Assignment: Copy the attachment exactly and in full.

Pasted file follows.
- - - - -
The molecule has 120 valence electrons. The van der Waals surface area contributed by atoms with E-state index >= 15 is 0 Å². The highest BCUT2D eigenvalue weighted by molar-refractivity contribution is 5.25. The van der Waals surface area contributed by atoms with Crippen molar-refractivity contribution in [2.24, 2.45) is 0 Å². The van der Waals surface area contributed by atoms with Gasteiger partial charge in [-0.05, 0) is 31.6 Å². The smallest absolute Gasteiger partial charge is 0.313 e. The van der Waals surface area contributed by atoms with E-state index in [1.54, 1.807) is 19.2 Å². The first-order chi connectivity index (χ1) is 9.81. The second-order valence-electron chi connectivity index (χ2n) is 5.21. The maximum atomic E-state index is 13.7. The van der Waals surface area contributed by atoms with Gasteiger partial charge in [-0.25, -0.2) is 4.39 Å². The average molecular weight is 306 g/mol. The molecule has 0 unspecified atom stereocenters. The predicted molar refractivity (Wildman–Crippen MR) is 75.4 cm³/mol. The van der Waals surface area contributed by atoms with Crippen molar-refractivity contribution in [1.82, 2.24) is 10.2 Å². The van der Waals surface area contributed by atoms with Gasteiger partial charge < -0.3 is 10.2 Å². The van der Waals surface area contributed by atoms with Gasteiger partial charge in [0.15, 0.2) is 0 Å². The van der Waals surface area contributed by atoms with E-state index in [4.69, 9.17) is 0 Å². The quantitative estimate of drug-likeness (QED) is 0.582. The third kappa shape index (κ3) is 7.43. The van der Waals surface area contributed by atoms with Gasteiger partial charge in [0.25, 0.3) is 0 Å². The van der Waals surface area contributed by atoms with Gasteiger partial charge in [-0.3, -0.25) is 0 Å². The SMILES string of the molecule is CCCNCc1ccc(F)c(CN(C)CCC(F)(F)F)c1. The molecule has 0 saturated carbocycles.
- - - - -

The molecule has 120 valence electrons. The van der Waals surface area contributed by atoms with E-state index >= 15 is 0 Å². The highest BCUT2D eigenvalue weighted by molar-refractivity contribution is 5.25. The van der Waals surface area contributed by atoms with Crippen molar-refractivity contribution in [2.24, 2.45) is 0 Å². The van der Waals surface area contributed by atoms with Gasteiger partial charge in [-0.05, 0) is 31.6 Å². The smallest absolute Gasteiger partial charge is 0.313 e. The van der Waals surface area contributed by atoms with E-state index in [1.54, 1.807) is 19.2 Å². The first-order chi connectivity index (χ1) is 9.81. The second-order valence-electron chi connectivity index (χ2n) is 5.21. The maximum atomic E-state index is 13.7. The van der Waals surface area contributed by atoms with Gasteiger partial charge in [-0.25, -0.2) is 4.39 Å². The average molecular weight is 306 g/mol. The molecule has 0 unspecified atom stereocenters. The predicted molar refractivity (Wildman–Crippen MR) is 75.4 cm³/mol. The van der Waals surface area contributed by atoms with Crippen molar-refractivity contribution in [1.82, 2.24) is 10.2 Å². The van der Waals surface area contributed by atoms with Gasteiger partial charge < -0.3 is 10.2 Å². The van der Waals surface area contributed by atoms with Gasteiger partial charge in [0.15, 0.2) is 0 Å². The van der Waals surface area contributed by atoms with E-state index in [4.69, 9.17) is 0 Å². The quantitative estimate of drug-likeness (QED) is 0.582. The third kappa shape index (κ3) is 7.43. The van der Waals surface area contributed by atoms with Gasteiger partial charge in [0.25, 0.3) is 0 Å². The van der Waals surface area contributed by atoms with Gasteiger partial charge in [-0.3, -0.25) is 0 Å². The SMILES string of the molecule is CCCNCc1ccc(F)c(CN(C)CCC(F)(F)F)c1. The molecule has 0 saturated carbocycles.